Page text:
Trying To Think
Wednesday, June 16, 2004
Second Short Essay - Coherence Theory of Justification
The coherence theory of justification, or “epistemic coherentism”, claims that “all justification of beliefs depends on coherence within a system of beliefs” (pg82, Moser et al, 1998). It is usefully contrasted with foundationalism, in which “the direction of justification is all one-way, and … there are some comparatively fixed points in the structure, the basic beliefs” (pg110, Dancy, 1985); i.e. we justify any given belief by referring to other, more basic beliefs. The coherence theory of justification does without these basic beliefs, and justifies beliefs on the coherence of the belief-set they create. This belief-set is coherent “to the extent that the members are mutually explanatory and consistent.” (p112, Dancy, 1985)

One objection to epistemic coherentism is that it does not seem to be compatible with empiricism - “the view that the evidence of the senses … is a sort of evidence appropriate to genuine knowledge”, pg188, Moser et al, 1998. If we are empiricists, then our belief-set needs to be more than simply coherent –our beliefs must also be consistent with our experience. The empiricist objection to epistemic coherentism has two parts: one part is based on whether perceptions can be part of the belief-set; the other is the special status of perceptual beliefs.

The first can be called the “isolation objection” (pg85, Moser et al, 1998). Beliefs are justified by reference to the coherence of the belief-set, but this belief-set traditionally excludes data such as perceptual states, which are non-propositional. To allow for empiricism, the gap between experience and belief must somehow be bridged. Naturally, other models of belief must also bridge the gap between experience and belief. For example, the empirical foundationalist wishes for his basic beliefs to be directly related in some way to non-propositional perceptual states. The isolation objection can be raised against any model of belief, and if the required link between perception and belief cannot be established, then it is empirical justification in general that has been undermined, and not only an empirical coherence model of justification.

One way of allowing interaction is to deny that there is a fundamental distinction between belief and experience (following Kant, as quoted in Darcy, 1985). In this case, it would arbitrary as to whether we extend the belief-set to include experience, or allow experience to somehow influence the set. In either case, beliefs that are wholly disconnected from experience could not be justified.

The second part to the objection is that beliefs which are grounded in experience ought to have a privileged justification, by virtue of having been caused by experience. There is no place for any special roles within simple coherence, because the nature or source of the belief is irrelevant; justification is provided only by the belief’s effect on the coherence of the set.
One response to this is to propose a weaker version of coherency theory, which allows for differences between beliefs. This theory would distinguish between beliefs with “antecedent security” (the security or justification that a belief brings with it, regardless of coherence) and “subsequent security” (acquired through a belief’s contribution to the coherency of the belief-set). This form of coherency seems simply to be “another name for a form of foundationalism” (pg122, Darcy, 1985), since the beliefs with antecedent security will provide a foundation for those with only subsequent security.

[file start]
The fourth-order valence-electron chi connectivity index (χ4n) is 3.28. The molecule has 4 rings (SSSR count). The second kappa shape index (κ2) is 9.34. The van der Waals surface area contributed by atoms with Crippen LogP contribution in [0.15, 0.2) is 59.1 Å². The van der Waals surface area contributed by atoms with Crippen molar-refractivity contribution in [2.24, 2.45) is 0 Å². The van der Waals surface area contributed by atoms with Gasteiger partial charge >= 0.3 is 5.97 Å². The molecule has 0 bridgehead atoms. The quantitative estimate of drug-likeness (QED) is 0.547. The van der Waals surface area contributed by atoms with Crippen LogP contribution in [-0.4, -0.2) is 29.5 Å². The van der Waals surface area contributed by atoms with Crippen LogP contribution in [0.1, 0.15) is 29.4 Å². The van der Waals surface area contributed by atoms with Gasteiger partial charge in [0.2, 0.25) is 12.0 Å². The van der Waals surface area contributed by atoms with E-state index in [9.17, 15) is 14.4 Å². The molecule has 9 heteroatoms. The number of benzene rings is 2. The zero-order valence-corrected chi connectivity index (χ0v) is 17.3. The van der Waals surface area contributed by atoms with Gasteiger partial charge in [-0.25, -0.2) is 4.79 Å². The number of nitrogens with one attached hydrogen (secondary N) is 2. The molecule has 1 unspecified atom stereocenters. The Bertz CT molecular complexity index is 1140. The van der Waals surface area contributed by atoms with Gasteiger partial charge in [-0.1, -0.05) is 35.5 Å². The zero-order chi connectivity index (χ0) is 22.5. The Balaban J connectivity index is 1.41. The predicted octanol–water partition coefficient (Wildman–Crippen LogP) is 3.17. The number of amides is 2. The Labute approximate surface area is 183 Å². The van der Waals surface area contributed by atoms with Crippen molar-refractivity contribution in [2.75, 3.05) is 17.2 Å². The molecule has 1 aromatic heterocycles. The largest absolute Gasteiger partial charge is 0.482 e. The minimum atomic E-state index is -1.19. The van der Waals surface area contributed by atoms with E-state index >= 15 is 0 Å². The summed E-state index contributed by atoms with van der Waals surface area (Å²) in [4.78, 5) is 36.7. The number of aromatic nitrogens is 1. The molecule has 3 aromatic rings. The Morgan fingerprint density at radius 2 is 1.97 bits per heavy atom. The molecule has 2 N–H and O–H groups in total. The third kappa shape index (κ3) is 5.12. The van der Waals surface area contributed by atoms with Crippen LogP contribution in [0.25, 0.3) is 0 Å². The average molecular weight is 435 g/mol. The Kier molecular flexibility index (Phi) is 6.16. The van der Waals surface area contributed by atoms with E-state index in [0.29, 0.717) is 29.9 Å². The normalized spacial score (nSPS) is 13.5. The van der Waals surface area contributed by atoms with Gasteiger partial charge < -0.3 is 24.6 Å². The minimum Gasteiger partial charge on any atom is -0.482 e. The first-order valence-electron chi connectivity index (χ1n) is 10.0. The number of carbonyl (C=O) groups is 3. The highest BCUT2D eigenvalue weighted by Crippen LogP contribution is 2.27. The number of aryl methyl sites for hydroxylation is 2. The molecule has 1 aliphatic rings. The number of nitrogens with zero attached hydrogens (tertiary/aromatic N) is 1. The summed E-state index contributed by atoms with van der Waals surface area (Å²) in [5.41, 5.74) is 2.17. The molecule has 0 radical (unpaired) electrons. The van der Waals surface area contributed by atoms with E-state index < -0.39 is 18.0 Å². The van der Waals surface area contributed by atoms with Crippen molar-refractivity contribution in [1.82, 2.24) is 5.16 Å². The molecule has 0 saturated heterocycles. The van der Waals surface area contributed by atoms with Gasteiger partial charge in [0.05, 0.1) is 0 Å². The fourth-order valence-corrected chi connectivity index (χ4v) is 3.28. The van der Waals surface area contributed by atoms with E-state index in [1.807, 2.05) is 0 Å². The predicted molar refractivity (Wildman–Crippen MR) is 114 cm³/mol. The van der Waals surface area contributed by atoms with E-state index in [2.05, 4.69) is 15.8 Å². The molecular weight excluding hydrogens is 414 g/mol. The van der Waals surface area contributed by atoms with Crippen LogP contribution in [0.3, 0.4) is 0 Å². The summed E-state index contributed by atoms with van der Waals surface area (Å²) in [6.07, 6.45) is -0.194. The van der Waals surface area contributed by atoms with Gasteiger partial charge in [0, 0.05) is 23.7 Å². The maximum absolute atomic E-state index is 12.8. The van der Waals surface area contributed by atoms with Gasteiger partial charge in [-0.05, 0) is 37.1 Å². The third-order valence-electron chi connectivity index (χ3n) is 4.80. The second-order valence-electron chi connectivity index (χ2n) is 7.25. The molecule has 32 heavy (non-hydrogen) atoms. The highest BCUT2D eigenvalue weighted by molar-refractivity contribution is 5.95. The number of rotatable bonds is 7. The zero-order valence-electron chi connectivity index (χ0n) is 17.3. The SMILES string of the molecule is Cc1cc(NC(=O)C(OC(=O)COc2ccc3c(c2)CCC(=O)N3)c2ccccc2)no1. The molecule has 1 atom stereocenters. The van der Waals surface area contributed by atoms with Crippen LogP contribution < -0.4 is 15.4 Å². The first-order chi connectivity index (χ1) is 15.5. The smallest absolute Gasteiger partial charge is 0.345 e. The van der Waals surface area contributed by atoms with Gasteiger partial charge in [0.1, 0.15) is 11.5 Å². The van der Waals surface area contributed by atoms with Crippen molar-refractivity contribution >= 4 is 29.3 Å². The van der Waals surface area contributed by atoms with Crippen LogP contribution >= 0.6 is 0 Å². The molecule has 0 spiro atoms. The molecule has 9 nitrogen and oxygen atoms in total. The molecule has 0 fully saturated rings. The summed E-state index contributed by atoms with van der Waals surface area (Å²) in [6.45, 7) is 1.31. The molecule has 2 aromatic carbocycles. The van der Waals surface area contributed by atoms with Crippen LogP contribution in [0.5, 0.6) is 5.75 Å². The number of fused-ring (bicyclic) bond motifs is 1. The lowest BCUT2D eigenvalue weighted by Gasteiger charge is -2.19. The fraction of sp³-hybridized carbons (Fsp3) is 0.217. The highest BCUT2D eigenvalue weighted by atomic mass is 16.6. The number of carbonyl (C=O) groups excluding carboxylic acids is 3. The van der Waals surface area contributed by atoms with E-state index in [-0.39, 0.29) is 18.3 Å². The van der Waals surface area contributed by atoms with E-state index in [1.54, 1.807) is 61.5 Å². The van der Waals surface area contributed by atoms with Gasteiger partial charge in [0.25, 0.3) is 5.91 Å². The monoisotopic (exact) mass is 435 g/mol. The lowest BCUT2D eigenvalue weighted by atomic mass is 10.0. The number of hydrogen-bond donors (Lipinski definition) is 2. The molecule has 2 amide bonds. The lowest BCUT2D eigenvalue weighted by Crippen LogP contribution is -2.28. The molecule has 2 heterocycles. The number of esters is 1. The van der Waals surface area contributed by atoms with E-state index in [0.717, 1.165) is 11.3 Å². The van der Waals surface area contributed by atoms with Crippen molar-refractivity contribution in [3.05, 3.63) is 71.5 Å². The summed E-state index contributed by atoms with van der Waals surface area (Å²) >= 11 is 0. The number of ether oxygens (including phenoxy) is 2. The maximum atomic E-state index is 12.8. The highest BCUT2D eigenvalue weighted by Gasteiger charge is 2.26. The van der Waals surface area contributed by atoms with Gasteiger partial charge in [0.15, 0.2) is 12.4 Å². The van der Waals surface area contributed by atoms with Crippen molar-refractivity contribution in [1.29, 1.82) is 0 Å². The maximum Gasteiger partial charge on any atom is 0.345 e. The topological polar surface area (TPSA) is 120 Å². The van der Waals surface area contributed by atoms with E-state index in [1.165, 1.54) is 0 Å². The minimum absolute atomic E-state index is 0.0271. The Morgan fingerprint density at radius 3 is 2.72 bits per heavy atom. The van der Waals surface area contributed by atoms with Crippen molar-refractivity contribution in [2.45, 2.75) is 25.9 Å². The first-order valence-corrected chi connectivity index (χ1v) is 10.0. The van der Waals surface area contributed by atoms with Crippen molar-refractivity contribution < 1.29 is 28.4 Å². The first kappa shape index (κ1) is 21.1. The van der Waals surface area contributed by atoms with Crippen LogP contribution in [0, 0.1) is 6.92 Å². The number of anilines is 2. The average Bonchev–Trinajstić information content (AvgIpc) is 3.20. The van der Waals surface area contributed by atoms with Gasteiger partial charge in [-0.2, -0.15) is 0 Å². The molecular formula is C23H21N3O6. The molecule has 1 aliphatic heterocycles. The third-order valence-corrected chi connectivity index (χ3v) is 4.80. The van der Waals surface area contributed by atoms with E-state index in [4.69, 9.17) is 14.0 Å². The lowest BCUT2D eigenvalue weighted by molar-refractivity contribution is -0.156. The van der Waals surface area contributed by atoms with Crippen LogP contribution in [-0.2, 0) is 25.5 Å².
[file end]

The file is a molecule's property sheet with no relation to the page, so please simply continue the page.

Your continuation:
A second response is to acknowledge that sensory beliefs have the following status: we accept them as true so long as nothing counts against them. This acknowledgment seems to fit the demands of empiricism. We can then argue that this is our approach to all beliefs: “any belief will remain until there is some reason to reject it” (pg124, Darcy, 1985). We are naturally credulous, and this credulity is essential for any learning: “For how can a child immediately doubt what it is taught? That could only mean that he was incapable of learning certain language games.” (283, Wittgenstein, 1999)

Arguably, there ought to be an additional empirical demand on our theory of justification: that it take more evidence to reject a sensory belief than a non-sensory one. Coherence theory can accommodate this demand by adding “stubborn empiricism” as a belief to the belief-set. If our belief-set contains the belief that sensory experience is inherently reliable, only overwhelming incoherence from other beliefs will be sufficient to reject a sensory belief (Darcy, 1985). This seems to be a better alternative to weak coherency, for it not only a simpler theory, but allows for belief sets that are not empirical (such as delusional or fictional belief sets).

The coherence theory of justification is, therefore, compatible with empiricism. Perceptions can influence the belief-set, and so ground it in experience, and the special role of perceptual beliefs demanded by empiricism can be handled without resorting to foundationalism.

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